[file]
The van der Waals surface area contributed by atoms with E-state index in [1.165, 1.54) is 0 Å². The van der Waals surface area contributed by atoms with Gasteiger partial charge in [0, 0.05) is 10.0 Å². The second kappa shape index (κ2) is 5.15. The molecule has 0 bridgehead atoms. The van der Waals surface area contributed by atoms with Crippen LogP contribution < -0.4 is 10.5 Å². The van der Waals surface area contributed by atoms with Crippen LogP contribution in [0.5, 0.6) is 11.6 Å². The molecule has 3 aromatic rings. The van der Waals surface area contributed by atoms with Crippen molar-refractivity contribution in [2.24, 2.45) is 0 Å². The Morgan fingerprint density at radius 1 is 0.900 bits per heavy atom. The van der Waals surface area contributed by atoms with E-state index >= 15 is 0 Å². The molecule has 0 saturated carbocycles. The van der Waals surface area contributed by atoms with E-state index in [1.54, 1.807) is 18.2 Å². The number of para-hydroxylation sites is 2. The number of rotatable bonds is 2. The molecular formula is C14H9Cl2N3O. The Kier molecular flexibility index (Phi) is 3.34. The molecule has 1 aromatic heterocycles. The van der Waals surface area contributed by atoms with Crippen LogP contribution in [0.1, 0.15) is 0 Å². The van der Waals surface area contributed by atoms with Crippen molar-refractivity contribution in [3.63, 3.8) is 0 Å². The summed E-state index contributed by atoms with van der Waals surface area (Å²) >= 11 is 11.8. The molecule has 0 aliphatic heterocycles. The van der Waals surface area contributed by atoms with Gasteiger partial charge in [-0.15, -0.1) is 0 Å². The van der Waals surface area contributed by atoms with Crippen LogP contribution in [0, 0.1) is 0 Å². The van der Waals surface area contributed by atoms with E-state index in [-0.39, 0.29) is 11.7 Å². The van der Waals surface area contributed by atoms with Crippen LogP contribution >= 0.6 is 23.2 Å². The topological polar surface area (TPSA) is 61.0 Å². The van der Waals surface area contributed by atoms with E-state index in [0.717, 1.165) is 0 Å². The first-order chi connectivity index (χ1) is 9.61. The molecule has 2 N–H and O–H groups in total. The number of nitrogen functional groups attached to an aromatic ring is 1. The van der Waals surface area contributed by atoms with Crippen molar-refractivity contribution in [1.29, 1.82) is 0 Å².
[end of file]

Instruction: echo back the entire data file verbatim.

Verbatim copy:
The van der Waals surface area contributed by atoms with E-state index in [1.165, 1.54) is 0 Å². The van der Waals surface area contributed by atoms with Gasteiger partial charge in [0, 0.05) is 10.0 Å². The second kappa shape index (κ2) is 5.15. The molecule has 0 bridgehead atoms. The van der Waals surface area contributed by atoms with Crippen LogP contribution < -0.4 is 10.5 Å². The van der Waals surface area contributed by atoms with Crippen LogP contribution in [0.5, 0.6) is 11.6 Å². The molecule has 3 aromatic rings. The van der Waals surface area contributed by atoms with Crippen molar-refractivity contribution in [2.24, 2.45) is 0 Å². The Morgan fingerprint density at radius 1 is 0.900 bits per heavy atom. The van der Waals surface area contributed by atoms with E-state index >= 15 is 0 Å². The molecule has 0 saturated carbocycles. The van der Waals surface area contributed by atoms with E-state index in [1.54, 1.807) is 18.2 Å². The number of para-hydroxylation sites is 2. The number of rotatable bonds is 2. The molecular formula is C14H9Cl2N3O. The Kier molecular flexibility index (Phi) is 3.34. The molecule has 1 aromatic heterocycles. The van der Waals surface area contributed by atoms with Crippen LogP contribution in [0.1, 0.15) is 0 Å². The van der Waals surface area contributed by atoms with Crippen molar-refractivity contribution in [3.63, 3.8) is 0 Å². The summed E-state index contributed by atoms with van der Waals surface area (Å²) >= 11 is 11.8. The molecule has 0 aliphatic heterocycles. The van der Waals surface area contributed by atoms with Gasteiger partial charge in [-0.15, -0.1) is 0 Å². The van der Waals surface area contributed by atoms with Crippen LogP contribution in [0, 0.1) is 0 Å². The van der Waals surface area contributed by atoms with E-state index in [-0.39, 0.29) is 11.7 Å². The van der Waals surface area contributed by atoms with Crippen LogP contribution >= 0.6 is 23.2 Å². The topological polar surface area (TPSA) is 61.0 Å². The van der Waals surface area contributed by atoms with E-state index in [0.717, 1.165) is 0 Å². The first-order chi connectivity index (χ1) is 9.61. The molecule has 2 N–H and O–H groups in total. The number of nitrogen functional groups attached to an aromatic ring is 1. The van der Waals surface area contributed by atoms with Crippen molar-refractivity contribution in [1.29, 1.82) is 0 Å².